Rhodopsin, the prototype class A G-protein-coupled receptor, is a very important model system for all seven-transmembrane domain proteins. Characterization of the interactions between rhodopsin and transducin, its intracellular G-protein counterpart, and the fluctuations in these interactions due to thermal motions is required for an understanding of early events in the mechanism of signal transduction. In this study, we used all-atom molecular dynamics simulations of a transmembrane protein complex between rhodopsin and the heterotrimeric transducin (G alpha beta gamma) in an all-atom DOPC (1,2-dioleoylsn-glycero-3-phosphocholine) membrane-water environment. Based on the analysis of a microsecond-timescale simulation trajectory, we characterized the dynamics of the system and its effects in the structural features of the protein subunits. Our simulations describe a highly dynamic interaction interface where the system is alternating between distinct domain orientations at the 10- to 100-ns timescale that can be further classified into interaction modes involving contacts between distinct structural features on the protein subunits. We related our results with experimental measurements from a variety of studies and high-resolution models of activated rhodopsin. Monitoring key structural features that are involved in the activation process along our simulation trajectory indicates the presence of extensive dynamics in the dark-adapted state, including a motion of Y223 from helix 3 toward the "ionic-lock" interactions of the conserved ERY motif. The dynamic picture shown here is consistent with a framework in which the dark-state fluctuations sample conformations consistent with the activated state. These results provide an atomic-level description of the dynamics of the full complex and further suggest novel mutagenesis experiments that can be used to investigate the stability and dynamics of this model membrane protein receptor system.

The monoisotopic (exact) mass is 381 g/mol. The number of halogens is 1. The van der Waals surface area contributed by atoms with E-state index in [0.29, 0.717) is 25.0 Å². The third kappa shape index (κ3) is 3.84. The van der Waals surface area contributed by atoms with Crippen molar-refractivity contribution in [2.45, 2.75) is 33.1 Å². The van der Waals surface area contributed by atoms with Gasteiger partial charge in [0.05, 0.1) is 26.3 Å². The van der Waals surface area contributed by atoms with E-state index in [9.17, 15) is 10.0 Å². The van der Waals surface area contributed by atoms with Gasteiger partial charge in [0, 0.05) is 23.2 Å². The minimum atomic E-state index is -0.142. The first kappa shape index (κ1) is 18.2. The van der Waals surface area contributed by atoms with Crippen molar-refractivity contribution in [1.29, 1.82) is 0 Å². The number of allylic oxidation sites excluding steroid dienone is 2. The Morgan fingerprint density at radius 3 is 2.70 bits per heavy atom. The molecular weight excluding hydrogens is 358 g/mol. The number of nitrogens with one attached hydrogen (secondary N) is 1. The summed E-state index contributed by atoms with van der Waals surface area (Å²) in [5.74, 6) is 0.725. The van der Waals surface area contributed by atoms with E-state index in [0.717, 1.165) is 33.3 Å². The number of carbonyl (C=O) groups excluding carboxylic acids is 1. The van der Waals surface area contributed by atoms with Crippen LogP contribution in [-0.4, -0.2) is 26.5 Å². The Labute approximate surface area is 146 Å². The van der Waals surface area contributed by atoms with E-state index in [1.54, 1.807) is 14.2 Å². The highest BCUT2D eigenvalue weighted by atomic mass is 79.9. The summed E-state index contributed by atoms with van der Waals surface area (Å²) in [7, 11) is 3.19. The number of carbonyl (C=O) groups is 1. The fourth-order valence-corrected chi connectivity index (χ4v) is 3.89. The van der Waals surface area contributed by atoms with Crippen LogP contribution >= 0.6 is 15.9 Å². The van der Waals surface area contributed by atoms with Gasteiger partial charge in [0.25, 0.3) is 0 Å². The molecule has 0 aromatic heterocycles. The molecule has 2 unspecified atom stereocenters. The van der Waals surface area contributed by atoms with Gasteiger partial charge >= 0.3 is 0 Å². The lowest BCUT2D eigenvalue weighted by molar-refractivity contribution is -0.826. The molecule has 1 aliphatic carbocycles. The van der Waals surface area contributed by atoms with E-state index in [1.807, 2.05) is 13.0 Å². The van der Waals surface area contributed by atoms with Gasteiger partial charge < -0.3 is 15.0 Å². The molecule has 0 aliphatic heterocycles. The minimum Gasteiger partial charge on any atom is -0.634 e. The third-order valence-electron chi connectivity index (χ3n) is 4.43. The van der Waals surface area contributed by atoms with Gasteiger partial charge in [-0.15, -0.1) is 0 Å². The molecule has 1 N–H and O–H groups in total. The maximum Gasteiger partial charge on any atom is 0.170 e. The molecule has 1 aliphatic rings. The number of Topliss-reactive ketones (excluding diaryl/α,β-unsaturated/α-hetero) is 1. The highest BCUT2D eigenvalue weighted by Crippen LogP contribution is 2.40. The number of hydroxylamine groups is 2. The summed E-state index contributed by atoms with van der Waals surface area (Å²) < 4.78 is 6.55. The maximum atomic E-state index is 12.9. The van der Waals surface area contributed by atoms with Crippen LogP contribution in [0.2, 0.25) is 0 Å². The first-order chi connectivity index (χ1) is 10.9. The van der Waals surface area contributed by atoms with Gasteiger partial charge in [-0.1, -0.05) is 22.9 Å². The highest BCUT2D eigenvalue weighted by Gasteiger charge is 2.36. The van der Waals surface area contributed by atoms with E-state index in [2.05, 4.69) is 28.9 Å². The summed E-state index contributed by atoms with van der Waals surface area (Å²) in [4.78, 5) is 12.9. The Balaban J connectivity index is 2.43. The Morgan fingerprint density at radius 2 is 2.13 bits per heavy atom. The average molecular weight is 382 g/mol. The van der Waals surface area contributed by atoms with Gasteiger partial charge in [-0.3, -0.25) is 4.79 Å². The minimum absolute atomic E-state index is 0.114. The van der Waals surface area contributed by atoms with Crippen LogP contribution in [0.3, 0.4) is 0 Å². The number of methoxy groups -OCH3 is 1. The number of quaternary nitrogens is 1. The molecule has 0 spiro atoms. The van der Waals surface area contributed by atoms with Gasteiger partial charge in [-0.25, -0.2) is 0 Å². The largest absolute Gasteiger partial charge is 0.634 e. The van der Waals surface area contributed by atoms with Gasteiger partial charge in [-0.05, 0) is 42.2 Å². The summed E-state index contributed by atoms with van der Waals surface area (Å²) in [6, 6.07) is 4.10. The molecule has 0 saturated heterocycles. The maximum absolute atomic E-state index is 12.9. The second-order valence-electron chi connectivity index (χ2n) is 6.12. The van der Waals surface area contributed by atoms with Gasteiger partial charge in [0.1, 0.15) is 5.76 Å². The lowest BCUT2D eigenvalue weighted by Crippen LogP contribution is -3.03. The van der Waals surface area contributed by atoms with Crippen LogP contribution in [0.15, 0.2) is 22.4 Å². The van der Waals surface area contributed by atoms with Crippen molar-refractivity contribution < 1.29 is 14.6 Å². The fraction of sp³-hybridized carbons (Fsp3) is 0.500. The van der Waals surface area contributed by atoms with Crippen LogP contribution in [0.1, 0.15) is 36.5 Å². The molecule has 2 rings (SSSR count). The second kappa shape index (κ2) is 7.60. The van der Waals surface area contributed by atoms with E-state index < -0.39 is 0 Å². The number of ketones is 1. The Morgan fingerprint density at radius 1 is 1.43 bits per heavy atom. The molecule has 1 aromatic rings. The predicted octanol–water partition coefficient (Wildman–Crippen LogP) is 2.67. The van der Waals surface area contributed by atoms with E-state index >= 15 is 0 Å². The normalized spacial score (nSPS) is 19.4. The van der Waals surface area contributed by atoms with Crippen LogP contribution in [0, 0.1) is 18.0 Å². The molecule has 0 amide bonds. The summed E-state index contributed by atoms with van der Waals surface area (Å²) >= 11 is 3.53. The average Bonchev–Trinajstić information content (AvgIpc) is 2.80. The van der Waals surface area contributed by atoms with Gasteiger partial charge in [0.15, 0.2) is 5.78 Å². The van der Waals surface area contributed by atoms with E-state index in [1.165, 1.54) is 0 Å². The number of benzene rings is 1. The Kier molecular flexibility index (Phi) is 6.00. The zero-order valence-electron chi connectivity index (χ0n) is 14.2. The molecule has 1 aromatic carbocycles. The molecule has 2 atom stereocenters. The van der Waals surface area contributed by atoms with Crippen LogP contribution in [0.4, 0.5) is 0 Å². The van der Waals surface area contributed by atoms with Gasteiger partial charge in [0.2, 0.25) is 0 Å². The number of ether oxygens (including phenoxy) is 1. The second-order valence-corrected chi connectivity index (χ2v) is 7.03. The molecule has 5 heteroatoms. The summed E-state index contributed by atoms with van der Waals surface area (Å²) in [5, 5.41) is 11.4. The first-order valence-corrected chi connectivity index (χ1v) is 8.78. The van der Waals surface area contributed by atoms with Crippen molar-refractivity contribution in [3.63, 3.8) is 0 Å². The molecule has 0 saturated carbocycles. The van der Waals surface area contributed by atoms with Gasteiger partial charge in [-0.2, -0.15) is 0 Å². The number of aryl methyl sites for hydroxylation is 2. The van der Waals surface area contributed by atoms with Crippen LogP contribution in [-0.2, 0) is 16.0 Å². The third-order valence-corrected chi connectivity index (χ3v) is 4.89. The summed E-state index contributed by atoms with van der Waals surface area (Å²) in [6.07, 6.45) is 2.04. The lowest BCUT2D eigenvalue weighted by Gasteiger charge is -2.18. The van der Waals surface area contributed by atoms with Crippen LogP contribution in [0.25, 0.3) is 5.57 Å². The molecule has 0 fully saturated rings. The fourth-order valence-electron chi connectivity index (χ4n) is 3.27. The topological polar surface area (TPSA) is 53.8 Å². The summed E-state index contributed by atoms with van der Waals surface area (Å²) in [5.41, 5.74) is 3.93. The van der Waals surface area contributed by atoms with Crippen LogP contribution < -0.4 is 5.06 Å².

(c) 2010. Published by Elsevier Ltd.